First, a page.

Skip to content

Food & Recipes

Red Foods: The New Health Powerhouses?

From strawberries to beets, red fruits and vegetables pack a vibrant nutritional punch.
Font Size
A
A
A

Red Food: Cranberries continued...

Benefits: "Cranberries have been shown to cause the death of cancer cells in lab studies," Sandon says. But that's not all these pint-sized, maroon-colored berries can do. "Cranberries also can stop bacteria from sticking to the urinary tract walls and may even prevent H pylori, the bacteria responsible for many stomach ulcers, from sticking to the stomach walls and causing ulcers," she says. The nutrients responsible for this anti-sticking mechanism are called proanthocyanidins. Cranberries are also rich in vitamin C.

Get more by: Pouring yourself a glass of cranberry juice, blending canned cranberries in smoothies or adding cranberries to poultry stuffing.

Red Food: Tomatoes

In season: Summer, but available year-round

Benefits: "Tomatoes are a good source of lycopene, which is strongly connected with prostate cancer protection," Sandon says. "There is also some evidence that lycopene may protect against breast cancer," she says. "Tomatoes are also a good source of potassium and vitamin C, which makes them heart healthy, too."

Get more by: Cooking up pasta with marinara or even chowing down on a vegetable pizza. "Unlike a lot of other nutrients, lycopene's bio-availability increases when you cook it," says Miriam Pappo, MS, RD, the director of clinical nutrition at Montefiore Medical Center in the Bronx, N.Y.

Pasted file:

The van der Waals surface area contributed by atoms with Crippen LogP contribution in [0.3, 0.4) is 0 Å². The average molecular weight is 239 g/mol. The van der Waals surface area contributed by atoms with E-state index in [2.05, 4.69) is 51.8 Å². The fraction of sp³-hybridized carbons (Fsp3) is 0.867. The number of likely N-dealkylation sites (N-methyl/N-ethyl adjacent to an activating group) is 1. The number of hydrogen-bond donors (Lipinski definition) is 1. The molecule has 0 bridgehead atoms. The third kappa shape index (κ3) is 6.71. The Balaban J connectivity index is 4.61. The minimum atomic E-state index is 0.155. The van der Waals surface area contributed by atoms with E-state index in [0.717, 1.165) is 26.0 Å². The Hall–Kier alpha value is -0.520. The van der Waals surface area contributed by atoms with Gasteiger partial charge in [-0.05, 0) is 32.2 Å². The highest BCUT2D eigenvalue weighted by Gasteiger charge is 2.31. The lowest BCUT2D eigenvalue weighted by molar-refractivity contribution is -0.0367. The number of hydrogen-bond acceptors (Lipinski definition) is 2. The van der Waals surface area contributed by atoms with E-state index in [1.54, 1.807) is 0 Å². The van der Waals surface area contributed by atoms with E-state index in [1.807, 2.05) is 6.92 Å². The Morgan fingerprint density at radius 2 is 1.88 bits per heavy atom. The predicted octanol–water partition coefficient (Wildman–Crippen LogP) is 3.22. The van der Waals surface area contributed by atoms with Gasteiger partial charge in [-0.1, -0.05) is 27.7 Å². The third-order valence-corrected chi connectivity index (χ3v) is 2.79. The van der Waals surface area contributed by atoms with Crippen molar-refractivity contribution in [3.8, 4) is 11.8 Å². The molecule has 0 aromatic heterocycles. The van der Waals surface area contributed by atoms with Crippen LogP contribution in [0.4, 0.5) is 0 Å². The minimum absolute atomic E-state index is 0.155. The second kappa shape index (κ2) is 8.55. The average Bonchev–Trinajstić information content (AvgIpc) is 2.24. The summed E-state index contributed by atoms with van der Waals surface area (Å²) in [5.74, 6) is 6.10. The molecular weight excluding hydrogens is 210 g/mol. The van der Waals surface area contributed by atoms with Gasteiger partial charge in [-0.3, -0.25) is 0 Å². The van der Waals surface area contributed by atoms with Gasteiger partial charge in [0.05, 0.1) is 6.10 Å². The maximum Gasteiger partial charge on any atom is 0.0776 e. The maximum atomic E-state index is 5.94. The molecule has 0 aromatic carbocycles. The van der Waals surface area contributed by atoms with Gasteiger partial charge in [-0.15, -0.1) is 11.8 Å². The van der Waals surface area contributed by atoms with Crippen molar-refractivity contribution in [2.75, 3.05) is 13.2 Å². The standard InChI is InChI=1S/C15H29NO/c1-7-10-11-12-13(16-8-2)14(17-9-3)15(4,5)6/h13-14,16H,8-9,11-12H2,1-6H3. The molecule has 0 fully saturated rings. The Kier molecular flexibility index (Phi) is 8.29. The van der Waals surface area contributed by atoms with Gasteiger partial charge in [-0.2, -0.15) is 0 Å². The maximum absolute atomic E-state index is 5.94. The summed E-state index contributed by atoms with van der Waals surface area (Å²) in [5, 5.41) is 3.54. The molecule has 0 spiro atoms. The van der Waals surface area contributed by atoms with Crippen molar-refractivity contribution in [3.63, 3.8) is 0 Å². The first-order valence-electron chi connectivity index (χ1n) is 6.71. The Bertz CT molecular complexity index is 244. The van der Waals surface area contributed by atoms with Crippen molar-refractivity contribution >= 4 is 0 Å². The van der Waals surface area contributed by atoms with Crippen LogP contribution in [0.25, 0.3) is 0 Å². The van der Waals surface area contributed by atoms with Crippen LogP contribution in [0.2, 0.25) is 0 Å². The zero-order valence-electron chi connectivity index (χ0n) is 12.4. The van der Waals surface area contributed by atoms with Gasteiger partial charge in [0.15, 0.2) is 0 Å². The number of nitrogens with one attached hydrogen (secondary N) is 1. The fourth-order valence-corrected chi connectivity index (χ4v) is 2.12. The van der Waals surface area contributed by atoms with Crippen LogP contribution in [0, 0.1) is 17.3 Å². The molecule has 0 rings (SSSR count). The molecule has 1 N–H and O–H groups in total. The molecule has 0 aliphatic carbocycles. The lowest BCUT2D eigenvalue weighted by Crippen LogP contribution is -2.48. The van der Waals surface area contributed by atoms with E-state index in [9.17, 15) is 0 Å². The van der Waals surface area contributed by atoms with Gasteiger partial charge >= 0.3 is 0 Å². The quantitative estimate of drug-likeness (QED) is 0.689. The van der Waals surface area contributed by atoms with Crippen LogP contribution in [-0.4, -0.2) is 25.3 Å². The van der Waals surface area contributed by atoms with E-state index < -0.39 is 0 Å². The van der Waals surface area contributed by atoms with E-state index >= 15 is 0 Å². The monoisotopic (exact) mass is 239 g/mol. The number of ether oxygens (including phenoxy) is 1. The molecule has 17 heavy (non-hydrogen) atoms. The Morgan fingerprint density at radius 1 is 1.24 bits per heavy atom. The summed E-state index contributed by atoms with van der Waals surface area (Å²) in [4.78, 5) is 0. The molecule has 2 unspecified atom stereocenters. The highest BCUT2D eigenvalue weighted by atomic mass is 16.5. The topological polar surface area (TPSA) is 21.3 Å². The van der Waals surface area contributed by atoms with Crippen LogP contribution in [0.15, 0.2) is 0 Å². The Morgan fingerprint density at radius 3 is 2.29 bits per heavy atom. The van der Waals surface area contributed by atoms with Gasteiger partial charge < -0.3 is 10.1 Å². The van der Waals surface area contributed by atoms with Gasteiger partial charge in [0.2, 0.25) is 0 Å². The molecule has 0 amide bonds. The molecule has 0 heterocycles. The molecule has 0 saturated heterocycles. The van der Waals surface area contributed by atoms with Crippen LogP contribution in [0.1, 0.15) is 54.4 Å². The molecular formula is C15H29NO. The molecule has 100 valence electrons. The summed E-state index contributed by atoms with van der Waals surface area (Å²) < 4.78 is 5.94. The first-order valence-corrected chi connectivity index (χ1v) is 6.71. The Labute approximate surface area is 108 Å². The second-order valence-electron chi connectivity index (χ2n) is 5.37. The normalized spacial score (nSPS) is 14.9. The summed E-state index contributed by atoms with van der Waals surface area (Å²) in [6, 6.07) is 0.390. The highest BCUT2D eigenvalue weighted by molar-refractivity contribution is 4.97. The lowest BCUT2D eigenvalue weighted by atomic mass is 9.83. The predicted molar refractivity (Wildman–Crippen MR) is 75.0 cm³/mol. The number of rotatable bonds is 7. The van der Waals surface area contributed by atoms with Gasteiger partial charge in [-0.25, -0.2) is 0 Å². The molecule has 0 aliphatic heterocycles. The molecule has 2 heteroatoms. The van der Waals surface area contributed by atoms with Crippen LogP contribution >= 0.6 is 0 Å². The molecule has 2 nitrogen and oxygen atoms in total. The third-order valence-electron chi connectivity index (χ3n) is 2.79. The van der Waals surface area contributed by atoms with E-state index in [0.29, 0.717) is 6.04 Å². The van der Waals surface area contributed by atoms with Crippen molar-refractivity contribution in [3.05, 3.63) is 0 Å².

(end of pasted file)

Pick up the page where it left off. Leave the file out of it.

Red food: Raspberries

In season: August through mid-October, but available year-round

Benefits: "Raspberries are high in fiber, which we know helps lower levels of low-density lipoprotein (LDL) or 'bad' cholesterol," Sandon says.

Get more by: Sprinkling some in your yogurt or adding them to a smoothie.

Red Food: Watermelon

In season: May through September, but available year-round

Benefits: "Watermelon is a great source of lycopene," Sandon says. Pappo says that "lycopene may decrease the risk of heart disease by decreasing LDL cholesterol. And it decreases the risk for certain cancers, primarily prostate, as well as the risk of macular degeneration," she says. "It also improves blood vessel function and lowers stroke risk."

Get more by:  Eating watermelon for a sweet dessert or refreshing snack during the summer months.

Red Food: Pink Grapefruit

In season: October and May, but available year-round

Today on WebMD

Four spoons with mustards
What condiments are made of and how much to use.
salmon and spinach
How to get what you need.
 
grilled veggies
Easy ideas for dinner tonight.
Greek Salad
Health benefits, what you can eat and more.
 

WebMD Recipe Finder

Browse our collection of healthy, delicious recipes, from WebMD and Eating Well magazine.



bread
Recipes
soup
Recipes
 
roasted chicken
Recipes
grilled steak
Video
 

Loaded with tips to help you avoid food allergy triggers.

Loading ...

Sending your email...

This feature is temporarily unavailable. Please try again later.

Thanks!

Now check your email account on your mobile phone to download your new app.

vegetarian sandwich
Recipes
fresh vegetables
Recipes
 
smoothie
fitArticle
Foods To Boost Mens Heath Slideshow
Slideshow